It has been in place for some years from 2006 when China central government imposed restrictions on foreign individual or legal entities in buying properties in China, an move taken to rein in the then out of control price hike. This restriction is further reinforced in 2010 to the effect that each foreigner can only “buy” one piece of residential property.
As the restriction policy is handed down from top central government, it should be assumed that all localities throughout China shall enforce the rules. So far as I know, the policy is well enforced when the Shanghai real estate market is white-hot. But it is often not the case when the local real estate market is not active.
In the past two years, with the central government’s resolute measures to cool down the property market in China, Shanghai’s local property market has seen sharp plummet in transaction volume and is right now at a standstill with interested parties waiting for the other to concede. This situation has a direct and profound impact on local government revenue, which often holds local government back from enforcing central government policies.
Just recently, I was entrusted to help a foreign individual to purchase a residential property in Shanghai. The client wanted to purchase a luxury apartment in central downtown Shanghai. But according to the central restriction policy, only foreigners who works or learns in China for a term of more than one (1) year (åœ¨å¢ƒå†…å·¥ä½œã€å¦ä¹ æ—¶é—´è¶…è¿‡ä¸€å¹´çš„å¢ƒå¤–ä¸ªäºº) can be allowed to purchase residential property for personal use according to their actual needs, and as mentioned above, the policy was later made clear that any foreigner shall only buy one residential property.
The facts about the client: he has never worked in Shanghai, and is right now enrolled in a university in another city on his student visa. Apparently, the client is not qualified for purchasing property in Shanghai. But wait a minute. The central government policy is not air-tight, and it leaves ample rooms for local government to undermine or frustrate its intended purpose.
(1) “works for more than one year” versus “have worked for more than one year”
First of all, in the central restriction policy, the one year working or learning time period requirement can be interpreted in two ways that result in dramatically different outcomes.
In the stringent, probably the purported, interpretation, it means that the foreigner buyer should have worked in China for at least one year before being entitled to buy. However, literally interpreted from the wording, it can also mean that a foreigner that just secures in China an employment contract or school enrollment of a term of more than one year is also entitled to buy. The latter relaxed interpretation will entitle a lot more foreigners buy properties in China.
Back in 2009, I helped a German client in purchasing a villa in Shanghai. Indeed, we just submitted a newly signed contract with a term of two years to bank and local government, and it worked without proving the buyer had worked for more than one year.
(2) “with work permit” versus “without work permit”
Even in the case of stricter interpretation of the restriction rules, how to prove or evidences required to prove the one year time period can vary, leading to different results.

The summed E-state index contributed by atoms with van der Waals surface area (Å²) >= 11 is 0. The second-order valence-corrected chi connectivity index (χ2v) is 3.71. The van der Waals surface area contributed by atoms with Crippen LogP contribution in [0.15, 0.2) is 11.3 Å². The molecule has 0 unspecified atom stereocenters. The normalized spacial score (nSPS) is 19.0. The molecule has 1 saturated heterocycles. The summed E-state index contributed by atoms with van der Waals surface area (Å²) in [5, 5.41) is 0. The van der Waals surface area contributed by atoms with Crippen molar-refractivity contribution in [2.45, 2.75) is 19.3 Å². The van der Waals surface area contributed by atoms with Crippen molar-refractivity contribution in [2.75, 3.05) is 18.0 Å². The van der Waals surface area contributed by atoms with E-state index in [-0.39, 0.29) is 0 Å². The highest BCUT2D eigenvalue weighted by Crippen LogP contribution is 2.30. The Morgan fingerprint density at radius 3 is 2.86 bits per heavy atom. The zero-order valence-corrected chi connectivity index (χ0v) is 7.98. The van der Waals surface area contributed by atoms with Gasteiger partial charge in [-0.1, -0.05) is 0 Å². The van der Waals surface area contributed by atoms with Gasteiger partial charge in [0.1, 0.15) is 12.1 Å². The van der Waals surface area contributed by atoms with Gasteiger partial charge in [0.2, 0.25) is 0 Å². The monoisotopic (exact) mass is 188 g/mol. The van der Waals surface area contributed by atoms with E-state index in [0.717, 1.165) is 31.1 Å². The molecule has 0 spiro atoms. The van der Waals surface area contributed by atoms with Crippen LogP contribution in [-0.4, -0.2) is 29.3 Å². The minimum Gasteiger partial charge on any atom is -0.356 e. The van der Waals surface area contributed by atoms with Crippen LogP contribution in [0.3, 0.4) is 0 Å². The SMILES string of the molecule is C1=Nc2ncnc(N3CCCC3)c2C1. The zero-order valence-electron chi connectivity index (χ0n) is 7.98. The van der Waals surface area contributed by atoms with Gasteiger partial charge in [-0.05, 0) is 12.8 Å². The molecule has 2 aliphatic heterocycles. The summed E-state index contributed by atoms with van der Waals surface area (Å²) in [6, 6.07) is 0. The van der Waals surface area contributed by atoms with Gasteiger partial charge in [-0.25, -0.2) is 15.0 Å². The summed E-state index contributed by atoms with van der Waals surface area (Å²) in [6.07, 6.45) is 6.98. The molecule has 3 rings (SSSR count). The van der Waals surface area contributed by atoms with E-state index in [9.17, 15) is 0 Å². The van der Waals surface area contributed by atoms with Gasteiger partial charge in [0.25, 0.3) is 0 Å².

If the local government is serious about the one year working and learning period, it may require the buyer to present the Alien Work Permit issued by local labor department to him, and even require him to submit his or her tax records which are supposed to exist in relation to his employment. Such strict requirements can virtually weed out any fake buyer and well attain the curbing effect of the policy.
On the other hand, since the central policy does not require submission of those work permit and tax records but an employment contract only, local governments may take advantage of this loophole to allow more foreigners to buy local properties. The point is that without work permit and tax records, it is easy for any foreigner to obtain an employment contract at some tiny cost, I mean, a fake employment contract.
Not much to my surprise, my latest inquiry into the real estate transaction centre in the district where my client is going to buy property ilicited a reply that they won’t request more evidences than a simple employment contract to prove the one year time period, though they insisted that the one year period is the time period that has lapsed before purchasing property. Well, that probably means the foreigner will have to backdate his or her employment contract with some other auxiliary surpportive evidences. No big deal.
(3) possible to buy property in a different city?
Foreigners often asked whether it is possible to buy a property in a city where they are not working or learning? For instance, will a foreigner working in Beijing be allowed to buy a residential property in Shanghai?
Based on the central restriction rules, one will reasonably infer that it is not possible because in that case it is hard for the buyer to convince real estate officials that the property is bought for self-use purpose. This is most likely true.
Notwithstanding that, in 2010, a client of mine who worked in Hangzhou city managed to buy an apartment in Chongqing in the face of central restriction rules.
So, you may also come to realize, as said by another client, that “nothing is impossible in China”.